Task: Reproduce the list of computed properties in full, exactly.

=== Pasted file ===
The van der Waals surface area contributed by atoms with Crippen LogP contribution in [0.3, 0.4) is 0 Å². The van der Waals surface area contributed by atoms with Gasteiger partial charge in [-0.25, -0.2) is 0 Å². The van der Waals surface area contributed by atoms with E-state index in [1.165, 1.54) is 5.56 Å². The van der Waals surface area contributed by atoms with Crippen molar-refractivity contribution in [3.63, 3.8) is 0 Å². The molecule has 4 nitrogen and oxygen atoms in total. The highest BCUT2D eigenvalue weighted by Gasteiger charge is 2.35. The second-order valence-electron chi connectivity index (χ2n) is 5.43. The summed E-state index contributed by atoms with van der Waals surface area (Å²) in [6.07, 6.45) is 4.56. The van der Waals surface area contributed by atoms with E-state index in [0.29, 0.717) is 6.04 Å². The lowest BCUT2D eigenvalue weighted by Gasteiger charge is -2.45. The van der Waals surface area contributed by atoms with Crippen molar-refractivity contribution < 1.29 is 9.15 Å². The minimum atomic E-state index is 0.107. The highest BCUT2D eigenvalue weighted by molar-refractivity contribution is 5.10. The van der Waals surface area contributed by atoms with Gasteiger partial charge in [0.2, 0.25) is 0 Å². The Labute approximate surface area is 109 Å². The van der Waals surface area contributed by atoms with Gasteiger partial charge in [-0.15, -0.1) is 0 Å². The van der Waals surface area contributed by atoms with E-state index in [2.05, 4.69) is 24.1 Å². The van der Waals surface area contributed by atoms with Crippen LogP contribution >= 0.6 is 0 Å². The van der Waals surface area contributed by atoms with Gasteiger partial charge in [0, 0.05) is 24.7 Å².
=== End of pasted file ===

The van der Waals surface area contributed by atoms with Crippen LogP contribution in [0.3, 0.4) is 0 Å². The van der Waals surface area contributed by atoms with Gasteiger partial charge in [-0.25, -0.2) is 0 Å². The van der Waals surface area contributed by atoms with E-state index in [1.165, 1.54) is 5.56 Å². The van der Waals surface area contributed by atoms with Crippen molar-refractivity contribution in [3.63, 3.8) is 0 Å². The molecule has 4 nitrogen and oxygen atoms in total. The highest BCUT2D eigenvalue weighted by Gasteiger charge is 2.35. The second-order valence-electron chi connectivity index (χ2n) is 5.43. The summed E-state index contributed by atoms with van der Waals surface area (Å²) in [6.07, 6.45) is 4.56. The van der Waals surface area contributed by atoms with E-state index in [0.29, 0.717) is 6.04 Å². The lowest BCUT2D eigenvalue weighted by Gasteiger charge is -2.45. The van der Waals surface area contributed by atoms with Crippen molar-refractivity contribution < 1.29 is 9.15 Å². The minimum atomic E-state index is 0.107. The highest BCUT2D eigenvalue weighted by molar-refractivity contribution is 5.10. The van der Waals surface area contributed by atoms with Gasteiger partial charge in [0.2, 0.25) is 0 Å². The Labute approximate surface area is 109 Å². The van der Waals surface area contributed by atoms with Gasteiger partial charge in [-0.15, -0.1) is 0 Å². The van der Waals surface area contributed by atoms with E-state index in [2.05, 4.69) is 24.1 Å². The van der Waals surface area contributed by atoms with Crippen LogP contribution >= 0.6 is 0 Å². The van der Waals surface area contributed by atoms with Gasteiger partial charge in [0, 0.05) is 24.7 Å².